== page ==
The Curious Case of AI Hallucination

The Curious Case of AI Hallucination

So, earlier today, I was having coffee with a friend who’s a technology program manager at a large financial services firm and fellow nerd – let’s call him Steve (since that’s his name).  Given our shared interests, the discussion eventually turned to generative AI and, in particular, Large Language Models (LLM) like ChatGPT.  Steve is a technologist like me but hasn’t had a lot of exposure to LLMs beyond what he’s seen on Medium and in YouTube videos, and he was asking the predictable questions – “Is this stuff for real?  Can it do all the things they’re saying it can?  What’s up with the whole hallucination thing?”

Overall, it was a great discussion, and we covered a broad range of topics.  In the end, I think we both came away from the conversation with interesting perspectives on the potential for generative AI as well as some of the potential shortcomings.

I plan to share my perspective on our discussion in a series of posts over the next few weeks, beginning with the first topic we discussed — AI Hallucination. I hope you find value in these perspectives and, as always, comments are most welcome.

So, what’s up with AI hallucination?

For AI, hallucination refers to when an LLM generates text that sounds plausible but is factually incorrect or unsupported by evidence. For example, if you prompted an LLM to “write about the first American woman in space,” it might pull plausible-sounding information from its vast training data but get the facts wrong by hallucinating fictional details and attributing them to the first female American astronaut. This tendency of large language models to confidently generate fake details and pass them off as truthful accounts when prompted for topics outside its actual training data is extremely problematic, especially if the user is unaware of this tendency and takes the output at face value.

When I say “tendency”, I mean this is a very common issue that arises frequently with large language models today. The propensity to hallucinate false details with high confidence is extremely prevalent in modern LLMs, even sophisticated models trained on huge datasets. For example, a 2021 study from Anthropic found that LLMs hallucinated over 40% of the time when asked simple factual questions from datasets they were not trained on. And openAI has warned that its GPT models “sometimes write plausible-sounding but incorrect or nonsensical text” and should not be relied upon for factual accuracy without oversight.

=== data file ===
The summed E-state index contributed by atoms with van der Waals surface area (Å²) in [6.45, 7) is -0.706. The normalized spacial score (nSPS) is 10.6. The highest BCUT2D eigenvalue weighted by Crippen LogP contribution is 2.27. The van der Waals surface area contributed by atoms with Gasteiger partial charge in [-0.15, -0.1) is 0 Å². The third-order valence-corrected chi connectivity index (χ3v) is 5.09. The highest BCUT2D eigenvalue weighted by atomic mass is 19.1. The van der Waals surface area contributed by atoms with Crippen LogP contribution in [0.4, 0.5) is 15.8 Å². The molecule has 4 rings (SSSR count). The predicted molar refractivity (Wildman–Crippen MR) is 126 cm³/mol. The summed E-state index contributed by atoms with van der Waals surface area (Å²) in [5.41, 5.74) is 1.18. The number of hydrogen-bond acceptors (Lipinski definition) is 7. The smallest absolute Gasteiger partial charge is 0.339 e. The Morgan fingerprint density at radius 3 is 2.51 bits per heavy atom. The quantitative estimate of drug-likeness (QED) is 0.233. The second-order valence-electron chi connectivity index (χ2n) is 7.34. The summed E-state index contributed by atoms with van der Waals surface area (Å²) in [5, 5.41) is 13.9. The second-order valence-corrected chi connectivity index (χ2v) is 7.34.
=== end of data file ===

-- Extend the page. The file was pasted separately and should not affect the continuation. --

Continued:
This is especially dangerous in high-stakes fields like medicine or law, and in fact, there is a recent story of a lawyer using an LLM to prepare a court filing, inadvertently referencing fake cases (fortunately, the court caught this prior to the case proceeding).

As to why LLMs hallucinate, there are several potential reasons:

  • They are trained on limited data that does not cover all possible topics, so they try to fill in gaps.
  • Their goal is to generate coherent, fluent text, not necessarily accurate
  • They lack grounding in common sense or the real world.
  • Their statistical nature means they will occasionally sample incorrect or imaginary information.

An important point is that the LLM does not intentionally construct false information (unless asked to do so); rather it builds its responses based on available data (the data it was trained on). The models attempt to continue patterns and maintain internal coherence in their generated text, which can result in persuasive but false details when their knowledge is imperfect or they are asked to extrapolate beyond their training.  In some ways, this exacerbates the problem, as the model can respond with high confidence while, in fact, having no factual basis for the response.  Perhaps more worrisome, with further scaling up of models, this tendency may only become more pronounced as they get better at producing persuasive human-like text.

Clearly, better techniques are needed to detect and reduce hallucination.

There are some approaches that are being explored to reduce the occurrence of hallucination and/or to correct it prior producing generated responses. Here are some of the techniques being explored by researchers:

  • Human Feedback with Reinforcement Learning (HFRL): Having humans flag hallucinated text during the training process, then using Reinforcement Learning (RL) to adjust the model to reduce false information.
  • Incorporating Knowledge Bases: Connecting the LLM to an external knowledge base like Wikipedia can ground its output in facts.